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Yen To Spend Will Be Irresistible

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By Lowell L. Kalapa

You can almost see the drool cascading down the chins of lawmakers as they eye the forecasted general fund surplus estimated to be more than $600 million by the end of fiscal year 2007.

Meanwhile, some taxpayers don’t care that they may not get any money back when they recall that lawmakers chose to refund only one dollar when directed to do so by a constitutional provision. Instead, some of these taxpayers believe the surplus should be spent on more pressing needs such as deferred maintenance of school facilities or for that matter improving the educational system.

Of course lawmakers will have their own pet ideas and projects to promote. In many cases there will be a push for new and more programs or added services to satisfy some constituent group. The focal point for elected officials will be to satisfy as many of their constituent groups as they can so that they can be reelected in November.

The problem with sanctioning the spending of these surplus funds is that it assumes government is already delivering services in an efficient and effective manner. So why would taxpayers be willing to throw good money after bad? No amount of money is necessarily going to insure that the delivery of public services will improve. If, on the other hand, there was a game plan, a strategy for reform for which there is “buy-in” by both the legislature and the administration, then having the available resources to make that game plan succeed would make sense.

But merely spending more money without a clue as to whether or not those dollars will effect change is being less than honest with those hard-earned taxpayer dollars. And it isn’t like there is no track record on the failure of more money equaling improvement. Take, for example, how the legislature in the late 1990’s earmarked $90 million of general excise taxes for building and repairing educational facilities.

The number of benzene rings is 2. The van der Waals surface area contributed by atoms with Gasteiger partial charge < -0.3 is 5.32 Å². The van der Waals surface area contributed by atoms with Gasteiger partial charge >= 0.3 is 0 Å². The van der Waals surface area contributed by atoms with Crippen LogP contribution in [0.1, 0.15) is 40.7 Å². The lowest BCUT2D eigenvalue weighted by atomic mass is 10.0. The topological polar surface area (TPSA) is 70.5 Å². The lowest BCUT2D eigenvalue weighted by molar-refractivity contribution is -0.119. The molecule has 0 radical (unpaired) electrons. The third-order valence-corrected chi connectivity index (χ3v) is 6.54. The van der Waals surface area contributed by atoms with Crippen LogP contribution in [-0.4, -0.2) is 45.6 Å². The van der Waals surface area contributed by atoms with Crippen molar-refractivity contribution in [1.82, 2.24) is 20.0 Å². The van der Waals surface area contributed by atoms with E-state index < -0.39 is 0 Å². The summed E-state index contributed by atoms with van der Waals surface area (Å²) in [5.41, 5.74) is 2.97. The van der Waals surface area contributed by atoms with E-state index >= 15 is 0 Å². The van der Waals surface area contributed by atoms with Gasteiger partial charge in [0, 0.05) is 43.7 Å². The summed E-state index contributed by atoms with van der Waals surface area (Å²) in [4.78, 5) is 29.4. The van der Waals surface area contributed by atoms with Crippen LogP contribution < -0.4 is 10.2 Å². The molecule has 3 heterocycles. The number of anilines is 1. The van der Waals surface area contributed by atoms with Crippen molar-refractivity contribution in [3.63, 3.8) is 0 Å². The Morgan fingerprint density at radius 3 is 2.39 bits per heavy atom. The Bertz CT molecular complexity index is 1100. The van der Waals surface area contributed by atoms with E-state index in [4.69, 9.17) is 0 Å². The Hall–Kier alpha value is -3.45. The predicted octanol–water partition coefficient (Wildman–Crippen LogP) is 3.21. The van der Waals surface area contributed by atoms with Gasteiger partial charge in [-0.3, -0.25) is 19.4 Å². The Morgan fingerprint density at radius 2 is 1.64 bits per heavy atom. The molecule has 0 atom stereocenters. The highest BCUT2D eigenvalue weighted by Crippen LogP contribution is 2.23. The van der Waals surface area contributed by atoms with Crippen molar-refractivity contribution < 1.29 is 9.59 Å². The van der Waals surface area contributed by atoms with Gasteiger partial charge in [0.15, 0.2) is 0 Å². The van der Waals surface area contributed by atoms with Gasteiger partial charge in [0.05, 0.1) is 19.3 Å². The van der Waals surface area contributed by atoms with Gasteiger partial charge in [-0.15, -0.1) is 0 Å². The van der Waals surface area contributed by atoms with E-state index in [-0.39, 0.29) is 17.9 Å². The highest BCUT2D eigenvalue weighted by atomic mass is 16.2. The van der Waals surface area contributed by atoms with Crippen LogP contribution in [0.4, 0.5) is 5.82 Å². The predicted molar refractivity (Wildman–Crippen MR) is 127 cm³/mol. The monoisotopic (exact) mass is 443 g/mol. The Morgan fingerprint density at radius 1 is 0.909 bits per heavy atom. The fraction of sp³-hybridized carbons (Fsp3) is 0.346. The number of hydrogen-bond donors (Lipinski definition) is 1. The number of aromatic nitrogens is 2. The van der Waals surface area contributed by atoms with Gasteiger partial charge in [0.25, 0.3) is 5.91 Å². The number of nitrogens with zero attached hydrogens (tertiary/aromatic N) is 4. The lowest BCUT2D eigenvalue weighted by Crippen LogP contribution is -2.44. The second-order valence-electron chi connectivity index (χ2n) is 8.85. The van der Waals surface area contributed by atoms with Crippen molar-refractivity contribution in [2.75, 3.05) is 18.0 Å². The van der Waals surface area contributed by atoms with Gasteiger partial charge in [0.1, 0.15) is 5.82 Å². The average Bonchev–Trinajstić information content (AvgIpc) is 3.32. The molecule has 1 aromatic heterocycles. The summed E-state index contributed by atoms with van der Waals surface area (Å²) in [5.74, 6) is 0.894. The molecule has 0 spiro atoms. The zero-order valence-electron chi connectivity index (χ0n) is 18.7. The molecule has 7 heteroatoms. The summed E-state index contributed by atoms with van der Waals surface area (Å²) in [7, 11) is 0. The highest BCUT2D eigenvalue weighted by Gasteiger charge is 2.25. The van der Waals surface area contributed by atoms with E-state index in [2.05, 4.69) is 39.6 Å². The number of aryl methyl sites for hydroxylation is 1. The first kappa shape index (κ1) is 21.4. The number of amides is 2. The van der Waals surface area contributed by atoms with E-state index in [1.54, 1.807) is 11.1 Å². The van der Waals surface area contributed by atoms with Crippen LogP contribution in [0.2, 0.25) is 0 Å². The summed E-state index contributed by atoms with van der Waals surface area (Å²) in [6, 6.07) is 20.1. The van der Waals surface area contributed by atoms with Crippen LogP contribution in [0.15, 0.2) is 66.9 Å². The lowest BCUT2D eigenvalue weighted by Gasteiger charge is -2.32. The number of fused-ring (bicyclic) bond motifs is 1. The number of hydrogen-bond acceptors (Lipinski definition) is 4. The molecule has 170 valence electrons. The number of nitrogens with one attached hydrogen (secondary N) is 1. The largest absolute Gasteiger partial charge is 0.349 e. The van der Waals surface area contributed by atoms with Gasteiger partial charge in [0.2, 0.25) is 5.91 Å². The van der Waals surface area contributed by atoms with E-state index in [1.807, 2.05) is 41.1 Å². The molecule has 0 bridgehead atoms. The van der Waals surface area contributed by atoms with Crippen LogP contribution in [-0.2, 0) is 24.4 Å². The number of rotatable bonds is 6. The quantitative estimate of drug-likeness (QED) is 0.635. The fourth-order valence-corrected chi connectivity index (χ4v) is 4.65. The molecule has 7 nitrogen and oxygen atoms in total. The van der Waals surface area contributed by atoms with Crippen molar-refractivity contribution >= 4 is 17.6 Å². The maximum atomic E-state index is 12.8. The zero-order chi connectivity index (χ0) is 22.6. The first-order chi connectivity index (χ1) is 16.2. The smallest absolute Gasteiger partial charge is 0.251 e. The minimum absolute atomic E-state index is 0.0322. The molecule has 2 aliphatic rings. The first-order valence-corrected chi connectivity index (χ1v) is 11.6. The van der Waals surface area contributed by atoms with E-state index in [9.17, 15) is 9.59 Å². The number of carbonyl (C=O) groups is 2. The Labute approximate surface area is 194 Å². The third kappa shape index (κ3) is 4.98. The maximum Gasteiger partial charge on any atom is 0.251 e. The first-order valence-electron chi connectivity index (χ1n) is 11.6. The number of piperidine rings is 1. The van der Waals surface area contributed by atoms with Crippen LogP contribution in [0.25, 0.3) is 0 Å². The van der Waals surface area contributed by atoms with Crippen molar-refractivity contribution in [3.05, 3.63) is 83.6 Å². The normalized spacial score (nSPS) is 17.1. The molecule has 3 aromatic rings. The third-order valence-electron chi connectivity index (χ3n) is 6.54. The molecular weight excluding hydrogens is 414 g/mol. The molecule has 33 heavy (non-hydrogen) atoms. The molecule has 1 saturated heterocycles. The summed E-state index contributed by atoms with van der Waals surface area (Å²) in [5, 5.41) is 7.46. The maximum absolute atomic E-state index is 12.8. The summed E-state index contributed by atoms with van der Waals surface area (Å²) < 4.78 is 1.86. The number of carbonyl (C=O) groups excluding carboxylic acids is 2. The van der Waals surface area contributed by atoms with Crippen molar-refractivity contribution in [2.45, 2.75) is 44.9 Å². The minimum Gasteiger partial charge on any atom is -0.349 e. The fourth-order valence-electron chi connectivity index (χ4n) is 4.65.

Although the legislative intent was really to hide the money from becoming a part of the general fund and therefore a growing surplus of tax dollars, lawmakers declared, at the time, that it was their “commitment” to education. However, in the years that followed what taxpayers learned was that there was no way the department of education and the department of accounting and general services could accomplish more than $45 million every year in school construction and maintenance. So eventually the legislature reduced the amount by half to $45 million a year.

Thus, it was not the amount of money the legislature spent on school construction and maintenance but how much could actually be accomplished in any one year. So while lawmakers bemoan the fact that there is millions and millions of dollars in backlogged schools repairs and maintenance, it is the system and not the money which begets that backlog.

Thus, merely spending money on a problem will not necessarily solve the problem.

And lest lawmakers forget recent history, taxpayers need to be cognizant that the economic ebullience cannot last forever. 

This was the fallacy (or fantasy) the legislature fell into back in the early 1990’s when they truly believed that the good days were here to stay allowing them to spend freely, throwing caution to the wind. Some of that forecasted surplus should be set aside for a truly rainy day. To a large degree this is what the legislature did in the early 1990’s when they were faced with looming surpluses.

But instead of putting the money away where everyone could see it, they chose to hide the surplus dollars in special funds misleading taxpayers into believing that there was no surplus and funding services for which there was absolutely no relationship to the source of the funding. But later, as the economy went into a tailspin, lawmakers ransacked these special funds to keep government operating.

Hopefully, this time lawmakers will be held accountable for using the surplus funds wisely. And while there are certainly some unmet needs for which the money could be spent, lawmakers should also recall how they squirmed just a few years ago in the efforts to effect tax cuts to help kick-start the economy. Spending a part of the surplus on a reduction in the state tax burden should also be viewed as a way to invest in the future of the state’s economy.

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